Friday, December 10, 2004

Evaluating Moral Education

The following was published in the Binghamton Press & Sun Bulletin. It was written in response to my professors' belief that tolerance would solve the problem of moral education in the public schools.

Tolerance is not a Viable Foundation for Moral Education

Tolerance is the buzz virtue in education today. Admittedly, the public schools deal with many students from many cultures, religions and worldviews. How do we educate in the midst of diversity? Our educational system consistently answers that we must create classrooms of tolerance - places where all people find a sense of belonging, where all ideas are valued equally and all lifestyles are accepted as morally valid.

But there is a deeper issue at stake than tolerance in the classroom. I fear that as tolerance has become such a focus of moral education, we have left out the subject of truth. Tolerance has set the standard too low. It is much easier to tolerate someone than it is to learn to practice love. It is much easier to practice tolerance than it is to discern truth.

"What is truth?" This needs to be the subject of much discussion in education. It is a difficult question to answer in a pluralistic society and when teaching in a diverse classroom. But if we despair of answering the question, "What is truth?" I fear that we have despaired of education itself. And if we conclude that there is no truth, then we must evaluate why we are educators. Perhaps we are educators to merely represent a myriad of contradicting statements, but it can easily be seen that society would suffer if there was a complete lack of moral truths and if all truths were identically equal.

Perhaps we would say that all truths are equal in the event that they did not lead to the harm of another human or the societal good. But, truly, a major goal of the moralist is societal good. The genuine moralist stands on truth, not because of pride, but because moral behavior is for the good of the person and for the good of society. This does not mean that the moralist must be rude; it certainly does not give the moralist the freedom to taunt those who do not believe in her statements. It means simply that there are truths that she stands on because she believes that they are for the good.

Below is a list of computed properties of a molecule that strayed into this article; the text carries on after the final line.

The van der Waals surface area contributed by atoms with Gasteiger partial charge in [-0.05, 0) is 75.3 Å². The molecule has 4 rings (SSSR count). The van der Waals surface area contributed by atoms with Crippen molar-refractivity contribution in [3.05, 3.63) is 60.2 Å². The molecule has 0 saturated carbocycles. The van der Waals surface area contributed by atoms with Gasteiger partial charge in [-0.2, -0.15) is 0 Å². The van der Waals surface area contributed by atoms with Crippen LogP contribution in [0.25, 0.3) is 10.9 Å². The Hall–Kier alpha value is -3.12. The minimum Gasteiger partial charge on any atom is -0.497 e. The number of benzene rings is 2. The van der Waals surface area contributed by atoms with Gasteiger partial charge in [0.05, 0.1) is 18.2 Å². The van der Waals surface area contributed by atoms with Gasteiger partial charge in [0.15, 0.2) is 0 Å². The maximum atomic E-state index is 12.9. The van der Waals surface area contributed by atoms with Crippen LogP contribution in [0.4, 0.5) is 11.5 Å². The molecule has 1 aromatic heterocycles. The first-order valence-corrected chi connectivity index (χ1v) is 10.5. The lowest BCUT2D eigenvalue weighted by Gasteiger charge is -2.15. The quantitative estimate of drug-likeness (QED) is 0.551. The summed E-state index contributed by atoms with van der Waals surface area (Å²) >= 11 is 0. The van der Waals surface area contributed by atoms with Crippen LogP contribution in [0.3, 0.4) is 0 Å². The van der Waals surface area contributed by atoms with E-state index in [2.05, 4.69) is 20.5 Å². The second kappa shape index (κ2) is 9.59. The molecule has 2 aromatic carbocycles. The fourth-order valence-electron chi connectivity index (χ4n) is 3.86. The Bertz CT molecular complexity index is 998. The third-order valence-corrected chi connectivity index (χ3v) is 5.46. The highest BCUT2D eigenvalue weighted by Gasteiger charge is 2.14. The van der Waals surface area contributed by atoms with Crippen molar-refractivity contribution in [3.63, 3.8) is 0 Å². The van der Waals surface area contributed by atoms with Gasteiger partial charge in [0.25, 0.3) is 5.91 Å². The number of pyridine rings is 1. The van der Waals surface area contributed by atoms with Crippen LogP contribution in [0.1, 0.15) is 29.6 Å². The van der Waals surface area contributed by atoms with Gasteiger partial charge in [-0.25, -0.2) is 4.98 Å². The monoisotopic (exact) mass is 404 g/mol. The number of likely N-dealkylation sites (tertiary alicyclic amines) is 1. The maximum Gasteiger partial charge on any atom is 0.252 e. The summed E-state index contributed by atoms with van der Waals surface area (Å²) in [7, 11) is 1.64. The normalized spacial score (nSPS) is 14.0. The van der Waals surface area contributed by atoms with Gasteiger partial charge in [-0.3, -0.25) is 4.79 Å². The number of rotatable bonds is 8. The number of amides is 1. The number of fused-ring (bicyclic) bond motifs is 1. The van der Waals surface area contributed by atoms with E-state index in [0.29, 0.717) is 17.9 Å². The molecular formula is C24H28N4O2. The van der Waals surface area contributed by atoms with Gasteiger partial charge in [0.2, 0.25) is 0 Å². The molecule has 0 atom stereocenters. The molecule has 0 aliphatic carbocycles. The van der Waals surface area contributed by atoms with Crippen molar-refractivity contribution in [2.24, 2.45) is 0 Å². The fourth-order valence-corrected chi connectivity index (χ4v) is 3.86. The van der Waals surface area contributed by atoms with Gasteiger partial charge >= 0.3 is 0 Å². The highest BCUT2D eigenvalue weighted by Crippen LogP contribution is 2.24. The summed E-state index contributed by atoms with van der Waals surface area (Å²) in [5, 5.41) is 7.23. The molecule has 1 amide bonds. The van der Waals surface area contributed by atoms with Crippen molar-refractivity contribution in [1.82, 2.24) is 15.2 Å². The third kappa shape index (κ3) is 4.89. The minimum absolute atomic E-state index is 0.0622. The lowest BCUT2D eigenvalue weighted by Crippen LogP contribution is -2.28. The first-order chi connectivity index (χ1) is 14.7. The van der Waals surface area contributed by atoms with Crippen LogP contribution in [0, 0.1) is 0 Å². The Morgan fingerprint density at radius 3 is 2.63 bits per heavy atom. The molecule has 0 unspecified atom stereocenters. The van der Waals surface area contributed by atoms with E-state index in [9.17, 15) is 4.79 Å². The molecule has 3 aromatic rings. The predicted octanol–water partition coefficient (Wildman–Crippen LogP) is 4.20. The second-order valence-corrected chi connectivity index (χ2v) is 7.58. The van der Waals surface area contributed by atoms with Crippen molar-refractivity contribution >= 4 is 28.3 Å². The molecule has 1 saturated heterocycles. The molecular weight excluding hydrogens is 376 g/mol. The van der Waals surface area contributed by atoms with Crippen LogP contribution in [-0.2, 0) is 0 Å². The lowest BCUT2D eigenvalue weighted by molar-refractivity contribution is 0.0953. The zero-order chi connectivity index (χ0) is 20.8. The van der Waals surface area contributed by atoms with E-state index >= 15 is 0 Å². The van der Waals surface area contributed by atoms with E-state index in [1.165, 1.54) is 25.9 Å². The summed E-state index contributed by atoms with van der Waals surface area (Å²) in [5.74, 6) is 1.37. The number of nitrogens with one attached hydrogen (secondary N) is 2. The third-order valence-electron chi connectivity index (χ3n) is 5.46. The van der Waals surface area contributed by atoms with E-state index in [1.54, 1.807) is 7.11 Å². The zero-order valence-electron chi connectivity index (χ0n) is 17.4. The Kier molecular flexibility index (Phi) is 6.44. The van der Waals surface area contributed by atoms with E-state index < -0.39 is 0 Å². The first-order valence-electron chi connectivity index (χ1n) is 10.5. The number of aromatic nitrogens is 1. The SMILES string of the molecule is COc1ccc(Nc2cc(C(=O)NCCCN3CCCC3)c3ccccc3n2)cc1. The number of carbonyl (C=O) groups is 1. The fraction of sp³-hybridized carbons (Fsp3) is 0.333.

In fact, promoting tolerance, is, in and of itself, the promotion of morality; it is a truth claim that sets itself above all other truth claims. Tolerance states that all truth is relative and that all ideas must be tolerated equally. But there is a truth claim that tolerance cannot tolerate equally and that is the claim that truth is not relative and that some ideas are right and some ideas are wrong. If tolerance claims that all truth is relative, then tolerance cannot tolerate truth that is absolute. So, tolerance is built on a truth claim that states that truth is not supreme. To say all truths are relative, is in fact a truth statement. But, I believe, contradictory.

Contradictory, as well, is our own school language. Carelessly, we praise the diversity and tolerance of our schools at the same time as we affirm our successful “zero-tolerance” campaigns against weapons, drugs and alcohol on the school campus. Whether we admit it or not, we are only tolerant of the lifestyles that we believe will benefit the good of society. This is why the discussion must change from formulating new ways of affirming all lifestyles in a spirit of tolerance to addressing the question, "What is truth?"

The answer to this question is not impossible. Moral education in the public schools has separated virtue from orthodox religion. This is the operating ethos of the time. But, in fact, the cornerstone of morality that we have found apart from God has been tolerance, and tolerance is not a viable substitute for God. We would do well to consider Fyodor Dostoevsky’s words, "If there is no God, everything is permissible." Were we to recognize God and the testimony of the Scriptures as the necessary foundation for truth, I believe that we would discover, perhaps to our surprise, that truth finds one of its ultimate expressions in love.